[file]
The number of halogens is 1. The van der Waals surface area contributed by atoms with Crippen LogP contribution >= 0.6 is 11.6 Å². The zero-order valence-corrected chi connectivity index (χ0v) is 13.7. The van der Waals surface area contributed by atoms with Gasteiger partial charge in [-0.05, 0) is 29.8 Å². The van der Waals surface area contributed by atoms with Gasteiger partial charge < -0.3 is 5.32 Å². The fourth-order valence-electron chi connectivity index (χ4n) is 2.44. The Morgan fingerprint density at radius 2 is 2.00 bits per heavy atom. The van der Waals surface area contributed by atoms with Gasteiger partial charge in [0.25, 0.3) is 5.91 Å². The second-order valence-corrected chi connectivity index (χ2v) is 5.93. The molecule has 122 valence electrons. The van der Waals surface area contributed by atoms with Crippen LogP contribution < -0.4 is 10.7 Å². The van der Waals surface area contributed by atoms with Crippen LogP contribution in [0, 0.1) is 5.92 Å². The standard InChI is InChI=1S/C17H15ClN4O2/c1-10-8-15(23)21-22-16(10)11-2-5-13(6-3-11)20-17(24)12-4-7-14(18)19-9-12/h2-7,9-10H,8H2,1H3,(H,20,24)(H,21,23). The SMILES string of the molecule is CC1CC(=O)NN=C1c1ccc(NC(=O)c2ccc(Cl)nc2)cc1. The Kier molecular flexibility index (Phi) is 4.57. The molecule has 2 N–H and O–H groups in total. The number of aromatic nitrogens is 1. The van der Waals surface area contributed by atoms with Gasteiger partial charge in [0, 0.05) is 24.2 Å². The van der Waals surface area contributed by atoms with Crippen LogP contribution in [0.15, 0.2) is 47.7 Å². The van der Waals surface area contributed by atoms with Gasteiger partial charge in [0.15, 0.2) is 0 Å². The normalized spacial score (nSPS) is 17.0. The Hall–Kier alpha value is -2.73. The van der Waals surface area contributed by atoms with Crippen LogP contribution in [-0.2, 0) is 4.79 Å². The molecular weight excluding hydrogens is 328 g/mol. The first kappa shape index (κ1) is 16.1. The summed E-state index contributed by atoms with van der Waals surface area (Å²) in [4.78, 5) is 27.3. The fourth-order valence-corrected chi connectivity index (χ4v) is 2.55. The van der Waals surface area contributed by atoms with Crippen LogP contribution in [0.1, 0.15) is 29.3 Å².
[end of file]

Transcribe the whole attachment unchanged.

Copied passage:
The number of halogens is 1. The van der Waals surface area contributed by atoms with Crippen LogP contribution >= 0.6 is 11.6 Å². The zero-order valence-corrected chi connectivity index (χ0v) is 13.7. The van der Waals surface area contributed by atoms with Gasteiger partial charge in [-0.05, 0) is 29.8 Å². The van der Waals surface area contributed by atoms with Gasteiger partial charge < -0.3 is 5.32 Å². The fourth-order valence-electron chi connectivity index (χ4n) is 2.44. The Morgan fingerprint density at radius 2 is 2.00 bits per heavy atom. The van der Waals surface area contributed by atoms with Gasteiger partial charge in [0.25, 0.3) is 5.91 Å². The second-order valence-corrected chi connectivity index (χ2v) is 5.93. The molecule has 122 valence electrons. The van der Waals surface area contributed by atoms with Crippen LogP contribution < -0.4 is 10.7 Å². The van der Waals surface area contributed by atoms with Crippen LogP contribution in [0, 0.1) is 5.92 Å². The standard InChI is InChI=1S/C17H15ClN4O2/c1-10-8-15(23)21-22-16(10)11-2-5-13(6-3-11)20-17(24)12-4-7-14(18)19-9-12/h2-7,9-10H,8H2,1H3,(H,20,24)(H,21,23). The SMILES string of the molecule is CC1CC(=O)NN=C1c1ccc(NC(=O)c2ccc(Cl)nc2)cc1. The Kier molecular flexibility index (Phi) is 4.57. The molecule has 2 N–H and O–H groups in total. The number of aromatic nitrogens is 1. The van der Waals surface area contributed by atoms with Gasteiger partial charge in [0, 0.05) is 24.2 Å². The van der Waals surface area contributed by atoms with Crippen LogP contribution in [0.15, 0.2) is 47.7 Å². The van der Waals surface area contributed by atoms with Gasteiger partial charge in [0.15, 0.2) is 0 Å². The normalized spacial score (nSPS) is 17.0. The Hall–Kier alpha value is -2.73. The van der Waals surface area contributed by atoms with Crippen LogP contribution in [-0.2, 0) is 4.79 Å². The molecular weight excluding hydrogens is 328 g/mol. The first kappa shape index (κ1) is 16.1. The summed E-state index contributed by atoms with van der Waals surface area (Å²) in [4.78, 5) is 27.3. The fourth-order valence-corrected chi connectivity index (χ4v) is 2.55. The van der Waals surface area contributed by atoms with Crippen LogP contribution in [0.1, 0.15) is 29.3 Å².